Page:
Retail sales rise in the US and Canada; awful US housing starts data; PMIs turn down, NAFTA deal gets panned; China loses at WTO; Aussie PMI turns up; UST 10yr 2.56%; oil and gold firm; NZ$1 = 66.9 USc; TWI-5 = 71.5

Retail sales rise in the US and Canada; awful US housing starts data; PMIs turn down, NAFTA deal gets panned; China loses at WTO; Aussie PMI turns up; UST 10yr 2.56%; oil and gold firm; NZ$1 = 66.9 USc; TWI-5 = 71.5

Here's our summary of key events overnight that affect New Zealand, with news things don't seem to be going the way of the US - or China.

Firstly however, there was some good data out of North America at the end of this week. American retail sales were up much more than analysts were expecting posting a +1.6% month-on-month annualised gain in March when half that was expected. That is most of the +3.6% gain from the same month a year ago. Given that US inflation is +1.9%, that is a modest real rise in retail sales.

And their inventory-to-sales ratio surprised by not getting worse.

But US housing start data wasn't so good for March, down a concerning -15% from the same month a year ago.

And the early look at April business activity in the US shows it's growth is slowing sharply. In fact, that is now at a 31 month low driven by their giant services sector. Output, new orders and hiring all show sharp pullbacks.

This downtrend is supported by the Philadelphia Feds regional index which also came in way below expectations. It declined to a reading of 8.5 in April from 13.7 in March. This index was at 32.3 in May 2018. so it has come a long way off.

Over the border to the north, Canadian retail sales data also brought a stronger-that-expected rise in February data released overnight. But to be fair, most of this rise is accounted for by inflation.

Trade over that border is supposed to be subject to the new updated NAFTA. But a new official review casts doubt on the likely benefit for the US and that may reinforce the trouble the Administration has getting Congressional consent. Apparently its not a great deal at all for the Americans, even if it is for Mexico and Canada.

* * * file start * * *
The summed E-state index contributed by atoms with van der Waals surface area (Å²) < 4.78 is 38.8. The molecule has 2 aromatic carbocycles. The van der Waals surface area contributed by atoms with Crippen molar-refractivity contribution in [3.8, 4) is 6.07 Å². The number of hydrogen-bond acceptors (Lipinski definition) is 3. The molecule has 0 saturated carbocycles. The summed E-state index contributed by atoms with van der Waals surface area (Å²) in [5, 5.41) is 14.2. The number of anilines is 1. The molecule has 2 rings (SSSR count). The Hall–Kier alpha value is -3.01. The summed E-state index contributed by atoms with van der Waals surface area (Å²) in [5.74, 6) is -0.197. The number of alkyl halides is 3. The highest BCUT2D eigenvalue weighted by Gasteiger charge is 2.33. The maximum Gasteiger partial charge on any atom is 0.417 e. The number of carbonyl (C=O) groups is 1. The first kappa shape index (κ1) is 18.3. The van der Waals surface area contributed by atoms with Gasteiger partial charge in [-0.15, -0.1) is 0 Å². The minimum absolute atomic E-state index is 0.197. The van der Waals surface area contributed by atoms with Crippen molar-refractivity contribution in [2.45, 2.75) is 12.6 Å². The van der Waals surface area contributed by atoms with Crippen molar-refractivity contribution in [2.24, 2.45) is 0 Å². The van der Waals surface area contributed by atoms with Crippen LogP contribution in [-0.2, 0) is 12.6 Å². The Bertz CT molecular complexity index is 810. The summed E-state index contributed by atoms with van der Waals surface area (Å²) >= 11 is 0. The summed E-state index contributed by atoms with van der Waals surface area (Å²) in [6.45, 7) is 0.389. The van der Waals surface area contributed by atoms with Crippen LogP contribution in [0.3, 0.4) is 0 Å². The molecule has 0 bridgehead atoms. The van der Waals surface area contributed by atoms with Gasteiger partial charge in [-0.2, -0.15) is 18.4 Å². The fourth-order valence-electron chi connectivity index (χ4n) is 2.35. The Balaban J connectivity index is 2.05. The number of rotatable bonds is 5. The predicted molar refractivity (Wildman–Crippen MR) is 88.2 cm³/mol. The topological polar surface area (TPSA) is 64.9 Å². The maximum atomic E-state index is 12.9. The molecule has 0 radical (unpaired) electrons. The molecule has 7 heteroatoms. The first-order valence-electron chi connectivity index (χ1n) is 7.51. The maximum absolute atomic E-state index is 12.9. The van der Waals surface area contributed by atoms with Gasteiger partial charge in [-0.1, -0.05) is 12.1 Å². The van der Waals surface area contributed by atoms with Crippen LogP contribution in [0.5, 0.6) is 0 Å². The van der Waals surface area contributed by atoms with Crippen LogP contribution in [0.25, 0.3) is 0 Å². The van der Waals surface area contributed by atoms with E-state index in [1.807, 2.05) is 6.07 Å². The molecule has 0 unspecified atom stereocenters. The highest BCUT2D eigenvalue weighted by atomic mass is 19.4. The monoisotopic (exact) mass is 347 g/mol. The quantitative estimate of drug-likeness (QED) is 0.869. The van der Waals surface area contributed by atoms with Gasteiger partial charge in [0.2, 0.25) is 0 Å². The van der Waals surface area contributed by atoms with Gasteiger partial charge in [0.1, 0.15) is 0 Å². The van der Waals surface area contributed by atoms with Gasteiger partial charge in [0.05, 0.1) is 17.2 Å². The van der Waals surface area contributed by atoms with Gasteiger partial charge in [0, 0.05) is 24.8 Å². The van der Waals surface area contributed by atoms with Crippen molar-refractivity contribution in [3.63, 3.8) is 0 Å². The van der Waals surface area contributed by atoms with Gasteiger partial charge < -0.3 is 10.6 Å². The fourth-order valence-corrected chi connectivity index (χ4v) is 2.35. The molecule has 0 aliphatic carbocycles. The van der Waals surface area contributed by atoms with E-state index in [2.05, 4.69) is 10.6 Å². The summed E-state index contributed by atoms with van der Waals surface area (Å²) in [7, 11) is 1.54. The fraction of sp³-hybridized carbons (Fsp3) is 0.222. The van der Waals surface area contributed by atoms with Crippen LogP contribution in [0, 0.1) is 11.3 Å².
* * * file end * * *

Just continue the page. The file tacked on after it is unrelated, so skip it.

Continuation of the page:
China has lost a key WTO ruling in a dispute with the US over tariff levels for wheat, rice and corn.

In Australia, a ray of hope for their manufacturing sector. After declining for a many months, the latest PMI data shows it expanding again.

Equity markets ended last week in generally positive territory. For all of 2019 so far, the S&P500 is up nearly +16%, the German DAX is up a similar amount, The British FTSE has gained a bit more than +10%. In Asia, Tokyo is up more than +13%, Hong Kong is up +19% and Shanghai takes the cake, up +33%. Locally, the ASX is up +13% and the NZX50 is up +14%.

The UST 10yr yield has drifted off its recent rise and now down -4 bps at 2.56%, but that is exactly where it was a week ago. Their 2-10 curve is little-changed at +16 bps but their negative 1-5 curve is wider at -8 bps. The Aussie Govt 10yr is at 1.95% and an overnight dip of -2 bps, the China Govt 10yr is down -4 bps at 3.39%, while the NZ Govt 10 yr is at 2.00% and down -1 bp overnight.

Gold is unchanged overnight at US$1,276 which is a +US$2 gain from Thursday but a -$15 from for the week.

The VIX volatility index is unchanged this week at 12. The average over the past year has been 16. The Fear & Greed index we follow is also unchanged and still firmly on the ‘greed’ side.

US oil prices are a little firmer, now just on US$64/bbl while the Brent benchmark is at US$72/bbl. And the US rig count fell a little this week after last week's gain but it is still at a similar level to where it was last year.

The Kiwi dollar is weaker this morning at 66.9 USc which is almost a -1c fall since this time last week, all triggered by the CPI miss. On the cross rates we are lower 93.5 AUc. Against the euro we are at 59.5 euro cents. That puts the TWI-5 down to 71.5.

Bitcoin is at US$5,273 and that is a +4.5% gain since this time last week. This rate is charted in the exchange rate set below.

The easiest place to stay up with event risk today is by following our Economic Calendar here ».

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2 Comments

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Highlight new comments in the last hr(s).

This is kind of obvious but the sales for April in Auckland will be really low given the market is bad and Easter and Anzac Day have hit in such a big combo.

Surprising, at least in the areas i'm monitoring the number of listings being sold has picked up a bit.